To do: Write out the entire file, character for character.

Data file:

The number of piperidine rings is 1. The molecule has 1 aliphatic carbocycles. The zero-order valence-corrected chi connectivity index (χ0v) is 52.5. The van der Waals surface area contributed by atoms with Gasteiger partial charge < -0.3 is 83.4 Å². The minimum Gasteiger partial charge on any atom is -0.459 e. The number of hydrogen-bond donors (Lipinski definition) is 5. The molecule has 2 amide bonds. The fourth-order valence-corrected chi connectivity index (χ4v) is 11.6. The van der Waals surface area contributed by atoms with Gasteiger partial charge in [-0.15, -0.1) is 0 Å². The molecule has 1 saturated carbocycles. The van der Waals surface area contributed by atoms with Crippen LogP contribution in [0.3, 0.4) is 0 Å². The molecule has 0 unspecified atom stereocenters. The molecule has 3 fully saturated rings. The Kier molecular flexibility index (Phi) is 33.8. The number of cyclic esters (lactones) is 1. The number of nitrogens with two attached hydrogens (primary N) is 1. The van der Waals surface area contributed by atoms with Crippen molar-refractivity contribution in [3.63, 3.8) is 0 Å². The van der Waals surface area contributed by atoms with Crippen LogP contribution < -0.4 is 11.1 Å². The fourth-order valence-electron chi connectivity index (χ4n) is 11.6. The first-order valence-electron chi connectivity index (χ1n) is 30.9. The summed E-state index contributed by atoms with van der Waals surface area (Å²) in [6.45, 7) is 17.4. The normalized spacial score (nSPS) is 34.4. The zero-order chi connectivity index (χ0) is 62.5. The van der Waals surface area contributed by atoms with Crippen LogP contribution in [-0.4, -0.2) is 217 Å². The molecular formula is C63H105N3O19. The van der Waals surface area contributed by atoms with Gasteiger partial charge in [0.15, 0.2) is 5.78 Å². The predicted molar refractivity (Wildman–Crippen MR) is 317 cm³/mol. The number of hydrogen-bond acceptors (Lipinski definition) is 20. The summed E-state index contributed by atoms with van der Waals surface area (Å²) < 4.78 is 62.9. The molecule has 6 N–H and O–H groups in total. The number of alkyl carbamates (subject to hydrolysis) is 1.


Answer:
The number of piperidine rings is 1. The molecule has 1 aliphatic carbocycles. The zero-order valence-corrected chi connectivity index (χ0v) is 52.5. The van der Waals surface area contributed by atoms with Gasteiger partial charge < -0.3 is 83.4 Å². The minimum Gasteiger partial charge on any atom is -0.459 e. The number of hydrogen-bond donors (Lipinski definition) is 5. The molecule has 2 amide bonds. The fourth-order valence-corrected chi connectivity index (χ4v) is 11.6. The van der Waals surface area contributed by atoms with Gasteiger partial charge in [-0.15, -0.1) is 0 Å². The molecule has 1 saturated carbocycles. The van der Waals surface area contributed by atoms with Crippen LogP contribution in [0.3, 0.4) is 0 Å². The molecule has 0 unspecified atom stereocenters. The molecule has 3 fully saturated rings. The Kier molecular flexibility index (Phi) is 33.8. The number of cyclic esters (lactones) is 1. The number of nitrogens with two attached hydrogens (primary N) is 1. The van der Waals surface area contributed by atoms with Crippen molar-refractivity contribution in [3.63, 3.8) is 0 Å². The van der Waals surface area contributed by atoms with Crippen LogP contribution < -0.4 is 11.1 Å². The fourth-order valence-electron chi connectivity index (χ4n) is 11.6. The first-order valence-electron chi connectivity index (χ1n) is 30.9. The summed E-state index contributed by atoms with van der Waals surface area (Å²) in [6.45, 7) is 17.4. The normalized spacial score (nSPS) is 34.4. The zero-order chi connectivity index (χ0) is 62.5. The van der Waals surface area contributed by atoms with Crippen LogP contribution in [-0.4, -0.2) is 217 Å². The molecular formula is C63H105N3O19. The van der Waals surface area contributed by atoms with Gasteiger partial charge in [0.15, 0.2) is 5.78 Å². The predicted molar refractivity (Wildman–Crippen MR) is 317 cm³/mol. The number of hydrogen-bond acceptors (Lipinski definition) is 20. The summed E-state index contributed by atoms with van der Waals surface area (Å²) < 4.78 is 62.9. The molecule has 6 N–H and O–H groups in total. The number of alkyl carbamates (subject to hydrolysis) is 1.